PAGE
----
Kindle for Kids Bundle with Previous Generation Kindle (7th), 2-Year Accident Protection, Kid-Friendly Blue Cover
We don't know when or if this item will be back in stock.
- Includes the previous generation Kindle (7th) without sponsored screensavers ($99.99), a kid-friendly cover ($19.99), and a 2-year warranty provided by SquareTrade ($19.99). Save $39.98 compared to when purchased separately.
- Set reading goals and track progress with Kindle FreeTime
- Drops or spills? No worries—includes 2 years of accident protection provided by SquareTrade. Once your Kindle ships, you will receive an email with instructions on how to activate your coverage.
- Power up a young reader’s vocabulary with features that offer hints for difficult words and let you practice them on digital flashcards
- Zero distractions—unlike tablets, Kindle is designed just for reading
- Lighter than a paperback and holds thousands of books
- Kindle offers more than 250,000 children’s titles, plus easily borrow e-books from your public library
Includes a 2-Year Warranty with Accident Protection provided and sold by SquareTrade
Once your Kindle ships, you will receive an email with instructions to activate your included coverage. Offer details
Top customer reviews
* First of all, this is the same 7th generation Kindle being advertised for $79. I own it and love it.
* This is a dedicated e-reader. This simply means that this Kindle is used for reading books. You cannot watch videos or play games. It is not a tablet computer. It is designed to read on.
* This is not a color e-reader. Any book you buy will be in black and white, well, greyscale really. But again, it's designed to read books. Any novel you open will be in black and white.
* There is no built in light. Like a regular book you will need to read with a light source. Outside, lamp, natural daylight in a room are all perfectly ok.
* No text to speech on this model. The reader cannot plug in headphones and hear the text read.
Those are the biggies I can think of that might be of interest to a child. Basically, if the receiver of this Kindle wants to read books and read books only, this is a slam dunk! But if they want to read books, watch videos on youtube, play games, and go online, you'd be better off with a Kindle Fire. I am a fifth grade teacher and I can tell you that I see a variety of Kindles. When students use the Fire I really have to discourage the playing of games in class. This can sometimes be problematic. But when students are using a dedicated e-reader like this I know they are using it to read.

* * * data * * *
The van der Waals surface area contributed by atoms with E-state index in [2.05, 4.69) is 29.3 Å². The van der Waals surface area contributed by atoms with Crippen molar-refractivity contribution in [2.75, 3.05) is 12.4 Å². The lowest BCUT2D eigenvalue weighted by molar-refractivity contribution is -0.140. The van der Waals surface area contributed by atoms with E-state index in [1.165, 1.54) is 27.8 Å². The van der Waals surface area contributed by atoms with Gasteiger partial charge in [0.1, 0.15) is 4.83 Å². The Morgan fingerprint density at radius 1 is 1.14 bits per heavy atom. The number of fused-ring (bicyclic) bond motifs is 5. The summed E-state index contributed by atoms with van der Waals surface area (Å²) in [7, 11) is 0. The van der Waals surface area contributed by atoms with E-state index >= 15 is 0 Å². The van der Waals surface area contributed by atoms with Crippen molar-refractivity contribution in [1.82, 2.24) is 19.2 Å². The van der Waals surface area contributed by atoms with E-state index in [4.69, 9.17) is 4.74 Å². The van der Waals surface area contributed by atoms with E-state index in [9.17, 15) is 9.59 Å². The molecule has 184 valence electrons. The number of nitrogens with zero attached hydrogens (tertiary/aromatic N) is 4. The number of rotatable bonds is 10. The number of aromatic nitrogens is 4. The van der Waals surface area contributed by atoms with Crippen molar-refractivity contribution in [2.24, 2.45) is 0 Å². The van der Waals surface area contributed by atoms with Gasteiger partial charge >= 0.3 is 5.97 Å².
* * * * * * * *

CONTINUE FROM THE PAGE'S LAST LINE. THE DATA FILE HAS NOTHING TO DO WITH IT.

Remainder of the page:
It starts with the basic Kindle e-reader which is still a very good choice for many readers:
- for those who simply want an e-reader, don't want or need a combination device that is also intended for installing apps and web browsing and playing games, and are not demanding a color screen (for those purposes a tablet device is really needed, one alternative of course being the least expensive Fire model, the Fire HD 6 which is also available as the Fire HD 6 Kids Edition, or the Fire HD Kids Edition Bundle, both Kids models being more expensive than this e-reader bundle but perhaps more suitable depending upon what features are desired). As Amazon says: this device is "Purpose-built for reading. Kindle is designed as a dedicated e-reader. Indulge your love of reading without interruptions like email alerts and push notifications".